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Old 31-03-2011, 15:29   #1
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Buying a Boat - Lack of Response

I'm looking to buy a 40 - 48 foot mono-hull sailboat under $200,000 in the next year or so. I live in a fairly remote inland part of the country so it is important to me to get full disclosure before I pay the big bucks to travel to look at a boat. Ideally I'd like to line up a few to look at in one area before I go.

In the last month I've emailed at least 4 different advertisers on Sailboat Listings requesting equipment lists and photos of their boats. I haven't had one response. I don't get it. Are there a lot of people out there who just put an ad up but have no intention of selling their boat or am I doing something wrong?

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Old 31-03-2011, 15:30   #2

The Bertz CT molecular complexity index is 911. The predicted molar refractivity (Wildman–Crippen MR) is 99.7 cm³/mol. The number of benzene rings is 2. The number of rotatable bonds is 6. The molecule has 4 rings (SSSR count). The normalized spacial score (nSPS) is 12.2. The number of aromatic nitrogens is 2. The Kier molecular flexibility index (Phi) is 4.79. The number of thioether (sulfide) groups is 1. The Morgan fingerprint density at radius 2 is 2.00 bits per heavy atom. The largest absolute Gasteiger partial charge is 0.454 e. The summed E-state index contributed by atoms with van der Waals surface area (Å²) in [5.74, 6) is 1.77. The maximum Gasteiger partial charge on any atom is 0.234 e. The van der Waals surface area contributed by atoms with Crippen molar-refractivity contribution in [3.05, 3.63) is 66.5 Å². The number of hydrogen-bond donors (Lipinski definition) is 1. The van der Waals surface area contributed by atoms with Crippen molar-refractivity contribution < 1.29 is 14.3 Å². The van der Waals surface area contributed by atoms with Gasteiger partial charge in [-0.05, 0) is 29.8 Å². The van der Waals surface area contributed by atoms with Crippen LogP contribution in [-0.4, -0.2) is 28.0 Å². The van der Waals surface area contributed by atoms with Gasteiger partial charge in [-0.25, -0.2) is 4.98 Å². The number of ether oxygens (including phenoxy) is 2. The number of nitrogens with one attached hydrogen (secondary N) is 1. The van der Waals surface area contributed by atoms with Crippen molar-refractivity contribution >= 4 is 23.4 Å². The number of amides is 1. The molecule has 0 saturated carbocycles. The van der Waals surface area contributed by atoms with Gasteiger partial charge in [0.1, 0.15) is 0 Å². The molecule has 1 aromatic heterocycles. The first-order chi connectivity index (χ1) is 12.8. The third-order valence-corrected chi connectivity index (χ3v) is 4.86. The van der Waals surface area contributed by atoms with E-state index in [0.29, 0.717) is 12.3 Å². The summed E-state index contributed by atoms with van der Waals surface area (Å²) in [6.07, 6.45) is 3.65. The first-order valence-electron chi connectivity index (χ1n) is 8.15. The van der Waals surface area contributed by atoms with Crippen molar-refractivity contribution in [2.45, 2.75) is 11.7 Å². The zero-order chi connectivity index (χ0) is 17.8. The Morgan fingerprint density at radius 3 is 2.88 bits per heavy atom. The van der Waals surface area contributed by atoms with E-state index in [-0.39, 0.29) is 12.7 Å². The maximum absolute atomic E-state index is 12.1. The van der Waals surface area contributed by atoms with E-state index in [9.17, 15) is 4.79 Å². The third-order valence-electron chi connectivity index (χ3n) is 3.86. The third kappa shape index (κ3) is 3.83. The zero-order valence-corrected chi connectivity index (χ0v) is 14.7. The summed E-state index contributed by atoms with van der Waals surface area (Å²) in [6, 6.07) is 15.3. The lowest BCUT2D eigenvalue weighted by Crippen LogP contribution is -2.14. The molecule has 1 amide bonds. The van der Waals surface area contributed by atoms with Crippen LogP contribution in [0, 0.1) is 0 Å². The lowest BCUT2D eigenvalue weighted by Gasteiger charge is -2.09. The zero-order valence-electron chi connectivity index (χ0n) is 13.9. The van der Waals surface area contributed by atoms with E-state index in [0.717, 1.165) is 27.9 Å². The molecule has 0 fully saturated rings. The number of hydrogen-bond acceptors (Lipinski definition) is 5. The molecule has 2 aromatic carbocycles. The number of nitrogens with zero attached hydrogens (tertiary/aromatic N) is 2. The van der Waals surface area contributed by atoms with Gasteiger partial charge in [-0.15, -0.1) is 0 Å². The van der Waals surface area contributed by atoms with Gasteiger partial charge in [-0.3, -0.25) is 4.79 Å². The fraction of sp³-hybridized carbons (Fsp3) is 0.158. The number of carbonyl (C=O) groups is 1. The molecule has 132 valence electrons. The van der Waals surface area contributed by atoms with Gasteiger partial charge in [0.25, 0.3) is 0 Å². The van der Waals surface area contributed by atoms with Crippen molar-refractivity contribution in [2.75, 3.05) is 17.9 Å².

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Re: Am I Doing Something Wrong?

I gave up on sailboat listings a while back for the same reason. I mostly use yachtworld for looking. I've never had any problem with responses on there.

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Old 31-03-2011, 15:51   #3
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Re: Am I Doing Something Wrong?

I'll bet brokers will return your emails.

I don't think the sellers are ignoring you, but perhaps your emails are getting lost in spam filters. I see most of the listing have a phone number; why don't you try and call them?
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Old 31-03-2011, 15:52   #4
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Re: Am I Doing Something Wrong?

Yachtworld is where I would start. Also, you can contact a broker in yacht-heavy areas (Kemah Texas, Deale Maryland, Oriental NC, Ft. Lauderdale, etc.) and have him help you search. You won't have to pay your broker, as he will be compensated by splitting the commission with the selling broker when you buy a yacht.